A review of antipsychotics in the treatment of obsessive compulsive disorder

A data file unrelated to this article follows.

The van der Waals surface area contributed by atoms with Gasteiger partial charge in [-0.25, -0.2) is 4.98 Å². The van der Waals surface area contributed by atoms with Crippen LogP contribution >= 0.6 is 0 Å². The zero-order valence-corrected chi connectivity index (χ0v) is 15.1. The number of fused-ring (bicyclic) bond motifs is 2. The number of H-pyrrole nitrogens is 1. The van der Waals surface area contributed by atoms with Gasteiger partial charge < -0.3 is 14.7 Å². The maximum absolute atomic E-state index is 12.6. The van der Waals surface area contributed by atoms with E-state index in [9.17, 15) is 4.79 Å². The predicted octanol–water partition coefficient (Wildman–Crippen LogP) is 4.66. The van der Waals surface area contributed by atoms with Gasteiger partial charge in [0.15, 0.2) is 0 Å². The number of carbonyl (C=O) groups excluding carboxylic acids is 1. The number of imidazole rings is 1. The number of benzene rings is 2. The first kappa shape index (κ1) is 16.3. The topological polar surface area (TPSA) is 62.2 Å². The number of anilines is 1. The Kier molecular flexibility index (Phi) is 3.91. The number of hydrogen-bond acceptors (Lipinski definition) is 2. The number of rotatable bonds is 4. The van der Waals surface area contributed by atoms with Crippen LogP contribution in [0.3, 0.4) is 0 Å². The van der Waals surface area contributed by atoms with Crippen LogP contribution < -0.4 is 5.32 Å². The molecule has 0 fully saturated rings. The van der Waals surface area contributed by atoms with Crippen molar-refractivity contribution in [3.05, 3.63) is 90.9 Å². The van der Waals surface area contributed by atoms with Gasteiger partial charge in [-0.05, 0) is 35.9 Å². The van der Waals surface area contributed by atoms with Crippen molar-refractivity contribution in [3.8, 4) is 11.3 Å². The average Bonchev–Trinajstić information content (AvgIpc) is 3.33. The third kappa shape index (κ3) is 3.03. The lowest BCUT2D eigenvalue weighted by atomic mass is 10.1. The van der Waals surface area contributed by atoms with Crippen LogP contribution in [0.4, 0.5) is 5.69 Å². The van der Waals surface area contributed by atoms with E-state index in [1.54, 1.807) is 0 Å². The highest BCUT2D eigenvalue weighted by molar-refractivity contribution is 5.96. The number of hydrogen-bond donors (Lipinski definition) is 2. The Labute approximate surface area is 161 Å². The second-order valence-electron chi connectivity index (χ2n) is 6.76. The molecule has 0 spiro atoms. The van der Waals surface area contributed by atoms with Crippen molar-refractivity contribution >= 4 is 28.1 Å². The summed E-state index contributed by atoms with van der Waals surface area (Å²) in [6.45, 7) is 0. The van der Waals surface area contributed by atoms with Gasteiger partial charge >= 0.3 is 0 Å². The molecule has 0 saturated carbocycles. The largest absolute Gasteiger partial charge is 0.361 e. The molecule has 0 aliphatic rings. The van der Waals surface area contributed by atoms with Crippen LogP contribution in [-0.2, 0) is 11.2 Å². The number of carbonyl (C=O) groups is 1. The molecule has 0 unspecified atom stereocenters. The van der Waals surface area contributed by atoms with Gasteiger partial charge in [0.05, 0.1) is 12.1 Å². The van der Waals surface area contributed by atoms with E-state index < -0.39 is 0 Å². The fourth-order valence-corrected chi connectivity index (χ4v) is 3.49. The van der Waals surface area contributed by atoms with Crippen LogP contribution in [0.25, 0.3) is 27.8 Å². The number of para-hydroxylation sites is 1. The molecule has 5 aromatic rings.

Although many individuals with obsessive compulsive disorder (OCD) show significant improvement after treatment with serotonin reuptake inhibitors (SRIs), the treatment effect is usually partial and residual symptoms remain in most cases despite continued treatment. The proportion of patients failing to achieve a satisfactory outcome is difficult to define, but may be estimated at approximately 40% of cases. Even after switching to a second SRI, approximately 30% of cases do not respond (March et al., 1997). While there is a wealth of empirical data supporting first-line treatment of OCD, the evidence–base for second-line treatments is slim. In this paper we review current evidence for co-administration of antipsychotics in SRI resistant cases of OCD, based upon, wherever possible, randomized controlled trials (RCTs). Uncontrolled studies are cited where systematic data are lacking (so far there have been no meta-analyses of treatment studies for this subgroup). A systematic search of electronic databases (EMBase [1974-date], MEDLINE [1966-date], PsychInfo [1987-date]) was run using combinations of the terms obsessive compulsive and (randomized or control or clinical trial or placebo or blind) or (systematic or review or meta-analysis), as well as individual drug names. This was complemented by consulting with colleagues in the field and reviewing recent unpublished data presented at international, peer-reviewed symposia. Most published studies have investigated acute treatment of OCD, with a shortage of data relating to the treatment-resistant condition. Previous reviews of this area (e.g., Sareen et al., 2004) have been superceded by the publication of several new studies within the last 12 months.